• The secret of the Nights Out – Who said you have to necessarily drink alcohol every time you go out? You can still have fun without alcohol and drinking, not alcohol each night can also significantly reduce travel costs.
  • Free walking tours – Most cities I visited offer a free walking tour around the city. You can have an inside of the city’s history and culture, also getting to know new travelers.
  • Travel apps – Uber is very popular in most of the north countries. Traveling by bus could break down your budget drastically; use the following app to find and compare cheap bus tickets: Busbud.
  • Cash vs Digital banking – Digital banking is getting more available in most of South America; keep in mind this is going to save you unwanted fees.
  • Slow travel – If you have the luxury of traveling long-term instead of a few weeks, it is going to allow you to incorporate more free days around the city and explore what you like around you without being in a hurry – which means saving a lot of money as well.


People would say a piece of cake! Indeed getting around South America is generally easy and also cheap. Whether you fly from one country to another, or you use international services to move around all of the other capitals.

I happen myself to travel South America by bus because it is convenient and usually inexpensive! The long the bus ride takes to reach the destination, the less expensive the bus tickets become. It also depends on how much time do you have on your holiday schedule and on your budget too.

Trains? Kind of inexistent in South America, only if you want to take a scenic route. But you will encounter ferries, a common mode of transportation in the Amazon region or while exploring Patagonia.


Surprisingly, you can find one accommodation that fits into your budget in entire South America! From Hotels, hostels, Airbnbs, Couchsurfing and work away (where you can work for bed and boars) so on… all sorts!

Most accommodations have Wi-fi connections, it might not work properly but it’s better than nothing and any kind of accommodations has its own.

Hey Goofball! Remember that staying in hostels is not always easy; I wanna share with you all my disadventures when overnight does not go as expected!


After giving you all an inside of South America, it’s time to choose where to start your next goofy adventure!

As I mentioned earlier, South America is a pretty large continent, so you must at least have an idea of the places that interest you: whether your unmissable destination is Galapagos Island in Ecuador or exploring the Rainforest Amazon, plan an itinerary around things that you really want to do, and then focus on how best to make it happen! So you won’t get overwhelmed or lose a lot of time on your trip.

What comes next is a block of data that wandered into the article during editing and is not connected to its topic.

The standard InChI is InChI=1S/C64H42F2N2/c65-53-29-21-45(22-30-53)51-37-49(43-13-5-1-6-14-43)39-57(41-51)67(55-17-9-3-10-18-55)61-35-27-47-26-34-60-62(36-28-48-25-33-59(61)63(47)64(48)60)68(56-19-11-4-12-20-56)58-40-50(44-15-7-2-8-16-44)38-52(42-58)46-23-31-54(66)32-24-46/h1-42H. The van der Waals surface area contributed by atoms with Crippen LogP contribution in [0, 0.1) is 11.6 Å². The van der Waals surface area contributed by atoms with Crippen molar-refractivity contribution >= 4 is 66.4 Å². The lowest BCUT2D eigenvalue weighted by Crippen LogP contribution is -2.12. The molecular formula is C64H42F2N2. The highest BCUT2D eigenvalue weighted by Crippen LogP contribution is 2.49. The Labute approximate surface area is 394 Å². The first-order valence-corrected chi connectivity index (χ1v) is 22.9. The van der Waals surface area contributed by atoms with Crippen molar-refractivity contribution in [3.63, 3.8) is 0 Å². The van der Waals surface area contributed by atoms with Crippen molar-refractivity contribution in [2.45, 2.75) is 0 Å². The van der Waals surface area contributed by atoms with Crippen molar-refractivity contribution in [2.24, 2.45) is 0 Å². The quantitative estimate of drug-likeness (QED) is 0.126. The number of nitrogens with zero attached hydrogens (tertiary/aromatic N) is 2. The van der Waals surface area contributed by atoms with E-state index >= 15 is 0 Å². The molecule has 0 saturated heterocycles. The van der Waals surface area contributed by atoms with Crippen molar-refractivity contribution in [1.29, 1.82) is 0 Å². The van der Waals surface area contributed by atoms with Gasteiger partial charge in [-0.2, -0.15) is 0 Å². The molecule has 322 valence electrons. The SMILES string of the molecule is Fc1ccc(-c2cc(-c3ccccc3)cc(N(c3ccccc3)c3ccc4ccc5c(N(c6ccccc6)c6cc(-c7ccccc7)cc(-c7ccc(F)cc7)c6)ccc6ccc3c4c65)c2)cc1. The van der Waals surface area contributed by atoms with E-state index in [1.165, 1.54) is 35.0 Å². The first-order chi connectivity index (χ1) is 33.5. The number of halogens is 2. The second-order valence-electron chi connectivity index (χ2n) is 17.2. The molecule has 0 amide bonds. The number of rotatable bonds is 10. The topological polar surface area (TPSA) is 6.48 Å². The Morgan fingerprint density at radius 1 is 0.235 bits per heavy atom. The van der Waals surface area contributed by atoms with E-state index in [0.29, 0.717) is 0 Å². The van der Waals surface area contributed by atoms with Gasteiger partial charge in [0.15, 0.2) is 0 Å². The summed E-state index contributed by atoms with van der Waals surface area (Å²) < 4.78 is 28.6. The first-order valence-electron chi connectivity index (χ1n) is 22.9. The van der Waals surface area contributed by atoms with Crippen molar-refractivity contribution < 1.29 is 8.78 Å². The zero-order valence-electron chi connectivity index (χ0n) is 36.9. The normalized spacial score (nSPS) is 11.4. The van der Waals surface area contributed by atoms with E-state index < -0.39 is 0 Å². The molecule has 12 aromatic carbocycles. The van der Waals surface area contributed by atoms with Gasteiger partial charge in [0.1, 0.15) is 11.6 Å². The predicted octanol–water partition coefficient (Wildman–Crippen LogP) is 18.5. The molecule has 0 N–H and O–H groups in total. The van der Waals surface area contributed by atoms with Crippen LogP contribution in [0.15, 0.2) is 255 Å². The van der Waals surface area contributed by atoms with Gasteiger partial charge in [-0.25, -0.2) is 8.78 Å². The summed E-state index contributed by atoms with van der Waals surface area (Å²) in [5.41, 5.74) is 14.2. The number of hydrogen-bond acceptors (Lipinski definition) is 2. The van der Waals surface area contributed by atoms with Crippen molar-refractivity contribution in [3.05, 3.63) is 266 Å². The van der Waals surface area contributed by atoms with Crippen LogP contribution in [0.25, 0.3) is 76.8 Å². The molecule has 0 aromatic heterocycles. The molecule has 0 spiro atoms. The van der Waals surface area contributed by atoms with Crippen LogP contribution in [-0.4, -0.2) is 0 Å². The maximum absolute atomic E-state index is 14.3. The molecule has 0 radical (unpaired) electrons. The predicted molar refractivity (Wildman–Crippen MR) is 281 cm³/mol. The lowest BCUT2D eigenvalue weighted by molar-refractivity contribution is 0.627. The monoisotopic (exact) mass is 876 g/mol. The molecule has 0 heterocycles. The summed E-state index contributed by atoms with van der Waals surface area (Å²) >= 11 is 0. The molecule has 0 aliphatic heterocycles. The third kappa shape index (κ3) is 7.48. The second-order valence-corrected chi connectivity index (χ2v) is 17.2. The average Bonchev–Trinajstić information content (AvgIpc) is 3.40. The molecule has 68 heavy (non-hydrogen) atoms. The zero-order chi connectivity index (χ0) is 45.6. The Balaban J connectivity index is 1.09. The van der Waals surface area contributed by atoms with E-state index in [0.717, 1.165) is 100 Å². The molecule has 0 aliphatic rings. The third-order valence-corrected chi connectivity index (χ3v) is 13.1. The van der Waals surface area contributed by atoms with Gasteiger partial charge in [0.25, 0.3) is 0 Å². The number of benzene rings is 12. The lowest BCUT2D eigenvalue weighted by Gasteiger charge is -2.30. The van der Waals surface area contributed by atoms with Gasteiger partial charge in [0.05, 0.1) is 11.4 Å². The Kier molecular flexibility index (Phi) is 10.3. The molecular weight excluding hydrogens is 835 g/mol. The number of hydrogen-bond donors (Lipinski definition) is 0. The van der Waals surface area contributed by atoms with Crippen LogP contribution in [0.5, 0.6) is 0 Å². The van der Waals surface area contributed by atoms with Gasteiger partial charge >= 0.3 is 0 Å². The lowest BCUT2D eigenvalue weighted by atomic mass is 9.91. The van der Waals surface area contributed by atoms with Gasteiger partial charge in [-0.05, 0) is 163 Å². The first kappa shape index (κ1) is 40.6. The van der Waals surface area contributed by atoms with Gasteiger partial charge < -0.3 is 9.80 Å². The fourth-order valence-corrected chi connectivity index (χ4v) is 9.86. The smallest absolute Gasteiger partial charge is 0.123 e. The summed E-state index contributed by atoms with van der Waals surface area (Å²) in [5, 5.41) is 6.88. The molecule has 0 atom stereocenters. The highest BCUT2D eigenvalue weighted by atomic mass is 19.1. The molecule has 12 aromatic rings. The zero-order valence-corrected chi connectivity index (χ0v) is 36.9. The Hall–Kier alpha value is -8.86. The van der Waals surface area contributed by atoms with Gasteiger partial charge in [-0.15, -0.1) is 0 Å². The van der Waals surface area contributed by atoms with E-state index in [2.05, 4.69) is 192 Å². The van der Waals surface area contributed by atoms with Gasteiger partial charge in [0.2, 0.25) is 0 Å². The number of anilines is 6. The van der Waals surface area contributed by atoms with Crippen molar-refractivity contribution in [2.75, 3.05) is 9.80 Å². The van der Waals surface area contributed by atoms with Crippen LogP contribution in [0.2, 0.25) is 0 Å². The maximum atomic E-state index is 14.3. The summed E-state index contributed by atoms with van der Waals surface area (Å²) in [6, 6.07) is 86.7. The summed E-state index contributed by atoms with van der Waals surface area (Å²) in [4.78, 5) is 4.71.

If you are still unsure where to head, head back to one of my previous blog posts where I mentioned my top destinations in South America. If you have some destination on the mind instead, my Travel Guides could help you out taking the final decision:


Because of the diversity of terrain and varying weather conditions, packing for your backpacking trip in South America can be a tough challenge.

As a backpacker, it’s important not to overpack and your luggage needs to be as light and practical as possible, so to help you achieve that, I’ve created a list of some of the essential items you need to pack.


This is the most important item for your adventure because it will be your companion on the road.

Your backpack should carry everything you need and still be comfortable to wear. Generally, it’s a good idea to pick a backpack that is sturdy, offers some back support, and doesn’t attract too much attention. Otherwise, you can go to your nearest outdoors specialist shop to check out their range and get a backpack that fits you as there are specific fits and sizes.

As for the backpack size, it’s measured in liters, for a short trip (a few weeks to a couple of months) I recommend getting a backpack that ranges from 45 to 60 liters.


When packing clothes for your trip, it’s smart to pack for a week or less and then wash your clothes when needed (most hostels offer to wash your clothes for a few boxes).

This list is adjustable according to your needs and preferences, but these are some things that I think are essential to pack – Well, expect to find out useful and also unusual stuff in here, I am the Goofball, remember?

  • 7x underwear;
  • 2x sports bras;
  • 1x regular bra (or none depending whether you use it);
  • 1x long sleeve top;
  • 2x short sleeve cotton t-shirts;
  • 1x hiking trousers;
  • 1x jeans;
  • 2x leggings;
  • 1x light dress;